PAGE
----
“Good things have happened in McDowell County relative to gains in organization and accountability in the elementary curriculum,” said OEPA Executive Director Kenna Seal. “Compared to the November 2001 OEPA report, the situation in McDowell County is much improved but problems still remain in some areas.”
An OEPA review team, which conducted a follow-up audit in November 2009, found that McDowell County Schools made substantial progress in finance and curriculum development and the local board was working cooperatively in support of the schools. However, since deficiencies remain in personnel, facilities and policy development, those areas will remain under state control.
The West Virginia Board of Education seized control of McDowell County Schools in 2001, citing low test scores, shoddy school buildings and large numbers of uncertified teachers. The state board immediately restricted the authority of the local board in the expenditure of funds, the employment and dismissal of personnel, the establishment and operation of the school calendar, the establishment of instructional practices and rules.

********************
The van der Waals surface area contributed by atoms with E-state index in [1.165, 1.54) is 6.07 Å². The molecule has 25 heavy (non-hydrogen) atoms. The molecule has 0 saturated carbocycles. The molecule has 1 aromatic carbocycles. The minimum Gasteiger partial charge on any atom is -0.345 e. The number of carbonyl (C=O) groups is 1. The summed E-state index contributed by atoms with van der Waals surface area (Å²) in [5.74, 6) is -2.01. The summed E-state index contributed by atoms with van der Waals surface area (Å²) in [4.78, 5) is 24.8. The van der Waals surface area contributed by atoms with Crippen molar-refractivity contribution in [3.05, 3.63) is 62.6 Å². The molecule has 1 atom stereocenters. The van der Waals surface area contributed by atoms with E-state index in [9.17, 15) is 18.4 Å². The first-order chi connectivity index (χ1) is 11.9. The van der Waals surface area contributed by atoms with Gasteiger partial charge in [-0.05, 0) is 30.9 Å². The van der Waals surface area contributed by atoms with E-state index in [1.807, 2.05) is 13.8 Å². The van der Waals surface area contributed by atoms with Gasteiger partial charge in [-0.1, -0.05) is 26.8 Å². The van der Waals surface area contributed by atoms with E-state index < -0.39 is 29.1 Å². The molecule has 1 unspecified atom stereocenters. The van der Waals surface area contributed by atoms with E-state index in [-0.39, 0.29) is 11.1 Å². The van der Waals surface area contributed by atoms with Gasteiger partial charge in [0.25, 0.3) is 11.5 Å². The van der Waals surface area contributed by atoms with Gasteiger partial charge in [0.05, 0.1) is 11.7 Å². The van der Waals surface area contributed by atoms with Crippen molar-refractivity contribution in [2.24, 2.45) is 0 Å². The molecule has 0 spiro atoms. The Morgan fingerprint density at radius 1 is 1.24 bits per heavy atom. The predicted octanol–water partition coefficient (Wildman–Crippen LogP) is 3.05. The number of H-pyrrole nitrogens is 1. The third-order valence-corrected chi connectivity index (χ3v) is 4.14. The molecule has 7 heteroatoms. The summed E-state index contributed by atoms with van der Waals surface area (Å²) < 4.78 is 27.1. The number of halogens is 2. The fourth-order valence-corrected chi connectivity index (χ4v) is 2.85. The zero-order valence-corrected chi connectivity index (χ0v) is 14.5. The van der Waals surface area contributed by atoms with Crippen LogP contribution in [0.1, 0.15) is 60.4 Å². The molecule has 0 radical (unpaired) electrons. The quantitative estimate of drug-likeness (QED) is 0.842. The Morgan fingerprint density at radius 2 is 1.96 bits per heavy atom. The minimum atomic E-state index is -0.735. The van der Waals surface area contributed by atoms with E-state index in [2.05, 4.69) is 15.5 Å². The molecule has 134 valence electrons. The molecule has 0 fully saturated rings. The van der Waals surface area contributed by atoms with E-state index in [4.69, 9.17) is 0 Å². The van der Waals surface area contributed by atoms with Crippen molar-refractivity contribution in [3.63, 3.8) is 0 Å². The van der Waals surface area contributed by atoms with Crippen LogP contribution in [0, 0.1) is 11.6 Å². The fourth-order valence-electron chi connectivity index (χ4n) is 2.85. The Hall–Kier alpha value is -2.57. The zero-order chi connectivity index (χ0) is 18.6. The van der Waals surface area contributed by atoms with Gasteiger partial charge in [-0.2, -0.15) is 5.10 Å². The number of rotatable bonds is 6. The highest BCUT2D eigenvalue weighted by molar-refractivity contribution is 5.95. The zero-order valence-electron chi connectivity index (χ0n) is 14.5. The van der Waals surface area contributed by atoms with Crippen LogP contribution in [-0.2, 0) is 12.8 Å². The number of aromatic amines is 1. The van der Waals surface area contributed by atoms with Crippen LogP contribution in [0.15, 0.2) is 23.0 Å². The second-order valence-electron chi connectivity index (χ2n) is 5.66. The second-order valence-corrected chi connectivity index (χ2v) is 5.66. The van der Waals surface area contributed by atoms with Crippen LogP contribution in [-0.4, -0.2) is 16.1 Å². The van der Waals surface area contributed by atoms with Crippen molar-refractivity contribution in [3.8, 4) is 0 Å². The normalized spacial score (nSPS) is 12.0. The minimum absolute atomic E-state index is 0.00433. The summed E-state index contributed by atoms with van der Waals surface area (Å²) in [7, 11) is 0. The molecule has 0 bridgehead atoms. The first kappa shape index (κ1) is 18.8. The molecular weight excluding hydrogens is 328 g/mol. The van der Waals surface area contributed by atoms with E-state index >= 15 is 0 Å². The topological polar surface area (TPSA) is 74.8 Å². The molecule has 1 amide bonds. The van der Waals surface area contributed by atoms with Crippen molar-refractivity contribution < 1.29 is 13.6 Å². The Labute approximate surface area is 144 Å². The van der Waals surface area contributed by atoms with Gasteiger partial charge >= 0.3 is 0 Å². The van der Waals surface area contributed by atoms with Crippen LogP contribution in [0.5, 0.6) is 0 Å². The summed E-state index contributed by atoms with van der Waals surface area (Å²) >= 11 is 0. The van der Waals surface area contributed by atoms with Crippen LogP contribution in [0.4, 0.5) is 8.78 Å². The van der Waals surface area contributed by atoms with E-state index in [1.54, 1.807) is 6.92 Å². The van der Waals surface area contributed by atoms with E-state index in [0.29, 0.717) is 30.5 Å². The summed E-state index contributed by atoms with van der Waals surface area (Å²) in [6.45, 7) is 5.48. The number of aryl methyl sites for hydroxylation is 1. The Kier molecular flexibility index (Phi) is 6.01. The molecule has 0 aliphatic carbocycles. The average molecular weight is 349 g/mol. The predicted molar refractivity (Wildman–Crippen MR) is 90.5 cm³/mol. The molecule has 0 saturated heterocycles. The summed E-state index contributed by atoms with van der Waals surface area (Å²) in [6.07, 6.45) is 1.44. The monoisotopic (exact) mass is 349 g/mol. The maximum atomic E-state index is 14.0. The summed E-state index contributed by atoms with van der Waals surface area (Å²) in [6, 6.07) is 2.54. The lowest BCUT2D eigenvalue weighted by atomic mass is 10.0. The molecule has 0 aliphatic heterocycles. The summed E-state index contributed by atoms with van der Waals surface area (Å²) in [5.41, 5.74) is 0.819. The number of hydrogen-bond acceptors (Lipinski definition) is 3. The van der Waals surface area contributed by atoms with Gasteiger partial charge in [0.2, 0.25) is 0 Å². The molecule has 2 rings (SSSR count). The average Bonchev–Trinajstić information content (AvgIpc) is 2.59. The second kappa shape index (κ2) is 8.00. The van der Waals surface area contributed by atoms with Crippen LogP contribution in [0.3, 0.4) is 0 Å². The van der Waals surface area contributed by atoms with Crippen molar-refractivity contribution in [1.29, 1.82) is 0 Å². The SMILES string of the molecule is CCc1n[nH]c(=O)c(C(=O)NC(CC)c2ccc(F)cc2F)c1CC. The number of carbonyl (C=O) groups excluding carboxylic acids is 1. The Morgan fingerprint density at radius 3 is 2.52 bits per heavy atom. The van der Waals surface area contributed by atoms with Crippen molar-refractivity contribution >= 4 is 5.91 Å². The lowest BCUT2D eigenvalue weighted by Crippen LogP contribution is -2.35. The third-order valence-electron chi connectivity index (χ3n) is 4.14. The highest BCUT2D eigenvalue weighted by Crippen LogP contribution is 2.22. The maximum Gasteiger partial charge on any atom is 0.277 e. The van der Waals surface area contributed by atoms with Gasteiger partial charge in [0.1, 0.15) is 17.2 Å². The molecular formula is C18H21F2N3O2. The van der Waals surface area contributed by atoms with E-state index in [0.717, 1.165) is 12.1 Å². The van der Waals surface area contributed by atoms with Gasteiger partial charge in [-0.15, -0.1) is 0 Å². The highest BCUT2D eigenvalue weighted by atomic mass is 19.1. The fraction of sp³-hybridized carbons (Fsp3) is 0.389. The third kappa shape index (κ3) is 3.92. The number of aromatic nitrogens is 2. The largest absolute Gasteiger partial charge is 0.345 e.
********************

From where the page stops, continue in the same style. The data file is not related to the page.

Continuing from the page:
Under state guidance, McDowell County has made major changes in curriculum and finances. Advanced Placement classes have been added at all high schools, a new auditorium was dedicated at Mount View Middle/High School and technology improvements continue. The county also has opened a new elementary school and is building a new high school. Improvement plans also include intensive professional development to further enhance student performance.
“We are fine tuning the areas of concerns in McDowell County and honing in on areas that need additional support,” said state Superintendent Steve Paine. “Overall, we are very proud of the work done by the county board, the superintendent, teachers, students and parents in McDowell County.”